Archive for August, 2007

As we are now halfway through the rehearsal process for our third play, Henry V, it has become abundantly clear that I am a bit late to give any kind of timely account of our rehearsal process. So instead, I’ll address a couple of rehearsal tools that are special (if not unique) to the American Shakespeare Center, which may prove for more concise and consequently less tedious reading on your part. Because even if I were capable of making a post about each day’s rehearsal, who in the world would want to read it? One of my fellow troupe members (Mr. Josh Carpenter) wittily opines that the only truthful answer he can ever come up with to the question, “How was rehearsal?” is “Moderately productive.” Which our illustrious tour manager (Mr. Aaron Hochhalter) aptly rephrased as “We didn’t get a lot done, but we didn’t get nothing done, either.”

And rephrasing is the Rehearsal Tool subject of the day, only here it is rephrased as ‘paraphrasing.’ Before we begin rehearsal, we are expected to have all of our lines paraphrased. But, as we shall see, I think that paraphrasing should really be called by the fake word ‘synonymising,’ as long as we’re in the business of making language precise. Because a paraphrase of a line might go something like this:

The taming-school? What, is there such a place?The school to make someone more docile? What, does a place like that exist?

 Instead, we’re supposed to replace each word in our lines with its closest synonym, without altering the syntax. So, my actual paraphrase for this line of mine in Shrew was:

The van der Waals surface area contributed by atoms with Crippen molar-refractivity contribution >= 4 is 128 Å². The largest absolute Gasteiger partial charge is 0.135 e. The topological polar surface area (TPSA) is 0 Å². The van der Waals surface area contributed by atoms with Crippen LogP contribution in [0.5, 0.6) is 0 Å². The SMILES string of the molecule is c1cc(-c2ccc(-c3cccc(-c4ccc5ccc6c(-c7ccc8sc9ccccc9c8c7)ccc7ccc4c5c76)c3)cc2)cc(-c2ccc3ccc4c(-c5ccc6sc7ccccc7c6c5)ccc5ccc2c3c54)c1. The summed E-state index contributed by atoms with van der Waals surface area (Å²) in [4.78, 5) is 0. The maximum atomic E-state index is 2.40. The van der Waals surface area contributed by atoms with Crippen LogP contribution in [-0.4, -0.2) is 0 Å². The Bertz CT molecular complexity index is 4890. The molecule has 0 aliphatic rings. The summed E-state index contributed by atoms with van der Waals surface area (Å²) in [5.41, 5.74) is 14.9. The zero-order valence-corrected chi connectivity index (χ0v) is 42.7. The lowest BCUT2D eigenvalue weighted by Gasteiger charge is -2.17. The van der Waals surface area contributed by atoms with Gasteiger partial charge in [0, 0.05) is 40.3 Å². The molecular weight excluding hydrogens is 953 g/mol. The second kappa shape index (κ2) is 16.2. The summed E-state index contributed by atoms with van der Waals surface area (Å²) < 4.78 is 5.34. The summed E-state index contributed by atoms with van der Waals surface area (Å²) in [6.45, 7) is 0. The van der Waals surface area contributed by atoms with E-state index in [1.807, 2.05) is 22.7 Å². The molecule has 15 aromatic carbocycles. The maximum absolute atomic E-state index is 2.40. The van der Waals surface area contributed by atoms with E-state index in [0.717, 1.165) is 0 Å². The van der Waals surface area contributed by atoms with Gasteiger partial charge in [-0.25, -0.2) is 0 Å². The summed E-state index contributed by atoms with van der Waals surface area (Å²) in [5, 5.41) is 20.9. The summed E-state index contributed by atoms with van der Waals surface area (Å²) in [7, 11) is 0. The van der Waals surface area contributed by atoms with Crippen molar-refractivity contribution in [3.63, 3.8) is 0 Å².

The mastery-academy? Why, exists there so-named a location?

The point of this exercise (as I take it) is not only to make us intimately acquainted with the meaning of each of our lines prior to the start of rehearsals, but also to appreciate why Shakespeare chose each word. And, most usually, to discover with some frustration that there is no word so perfect for the object, situation and emotion as the one Shakespeare used. It’s extraordinarily useful in gaining a knowledge of the kinds of words my characters use, and what cues Shakespeare is giving the actor in the very word choice.

For example, it’s important to note that Portia is using the metaphors of the courts of law in her very first scene in the play. So, “The brain may devise laws for the blood, but a hot temper leaps o’er a cold decree,” is not the same as “The mind may construct rules for the spirit, but a fiesty disposition bounds over a dull pronouncement.” And naturally, so much emotion lives in the sounds of words, so all the sharp sounds in “You give your wife too unkind a cause of grief” is completely lost in the laughable “You bestow on your spouse an extremely unfriendly reason for misery.”

We then shared our paraphrases during the table talk for Taming of the Shrew and Henry V; we would read through the scene with our paraphrased lines, and then read through Shakespeare’s text with special attention to the cues he’s giving the actors in the natural scansion of the lines. We all paraphrased our lines for Merchant (which took about a month for me), but we didn’t end up going over them in rehearsal–but the work had been done, and that’s where the greatest usefulness comes in!


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Rejected Title: The Touring Schedule For Which You’ve All Been Waiting